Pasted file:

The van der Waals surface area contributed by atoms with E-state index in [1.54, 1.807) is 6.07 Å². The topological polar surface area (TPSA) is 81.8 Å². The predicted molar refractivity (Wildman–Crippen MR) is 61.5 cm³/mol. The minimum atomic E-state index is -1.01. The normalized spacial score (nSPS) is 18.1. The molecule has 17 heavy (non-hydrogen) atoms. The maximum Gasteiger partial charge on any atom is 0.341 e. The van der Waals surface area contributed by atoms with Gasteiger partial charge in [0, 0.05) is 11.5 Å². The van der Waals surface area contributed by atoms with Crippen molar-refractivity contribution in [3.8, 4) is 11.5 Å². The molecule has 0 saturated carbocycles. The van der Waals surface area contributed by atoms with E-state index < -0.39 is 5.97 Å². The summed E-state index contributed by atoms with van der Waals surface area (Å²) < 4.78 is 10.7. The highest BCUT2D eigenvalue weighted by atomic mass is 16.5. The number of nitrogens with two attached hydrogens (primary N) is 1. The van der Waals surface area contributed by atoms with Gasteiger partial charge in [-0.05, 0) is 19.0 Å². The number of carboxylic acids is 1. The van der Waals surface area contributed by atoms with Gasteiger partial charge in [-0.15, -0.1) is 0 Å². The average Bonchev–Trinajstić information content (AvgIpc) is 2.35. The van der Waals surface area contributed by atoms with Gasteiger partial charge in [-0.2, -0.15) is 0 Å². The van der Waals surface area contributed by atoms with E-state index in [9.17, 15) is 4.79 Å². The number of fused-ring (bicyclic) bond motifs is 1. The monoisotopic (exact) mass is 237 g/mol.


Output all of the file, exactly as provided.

The van der Waals surface area contributed by atoms with E-state index in [1.54, 1.807) is 6.07 Å². The topological polar surface area (TPSA) is 81.8 Å². The predicted molar refractivity (Wildman–Crippen MR) is 61.5 cm³/mol. The minimum atomic E-state index is -1.01. The normalized spacial score (nSPS) is 18.1. The molecule has 17 heavy (non-hydrogen) atoms. The maximum Gasteiger partial charge on any atom is 0.341 e. The van der Waals surface area contributed by atoms with Gasteiger partial charge in [0, 0.05) is 11.5 Å². The van der Waals surface area contributed by atoms with Crippen molar-refractivity contribution in [3.8, 4) is 11.5 Å². The molecule has 0 saturated carbocycles. The van der Waals surface area contributed by atoms with E-state index < -0.39 is 5.97 Å². The summed E-state index contributed by atoms with van der Waals surface area (Å²) < 4.78 is 10.7. The highest BCUT2D eigenvalue weighted by atomic mass is 16.5. The number of nitrogens with two attached hydrogens (primary N) is 1. The van der Waals surface area contributed by atoms with Gasteiger partial charge in [-0.05, 0) is 19.0 Å². The number of carboxylic acids is 1. The van der Waals surface area contributed by atoms with Gasteiger partial charge in [-0.15, -0.1) is 0 Å². The average Bonchev–Trinajstić information content (AvgIpc) is 2.35. The van der Waals surface area contributed by atoms with Gasteiger partial charge in [-0.2, -0.15) is 0 Å². The van der Waals surface area contributed by atoms with E-state index in [9.17, 15) is 4.79 Å². The number of fused-ring (bicyclic) bond motifs is 1. The monoisotopic (exact) mass is 237 g/mol.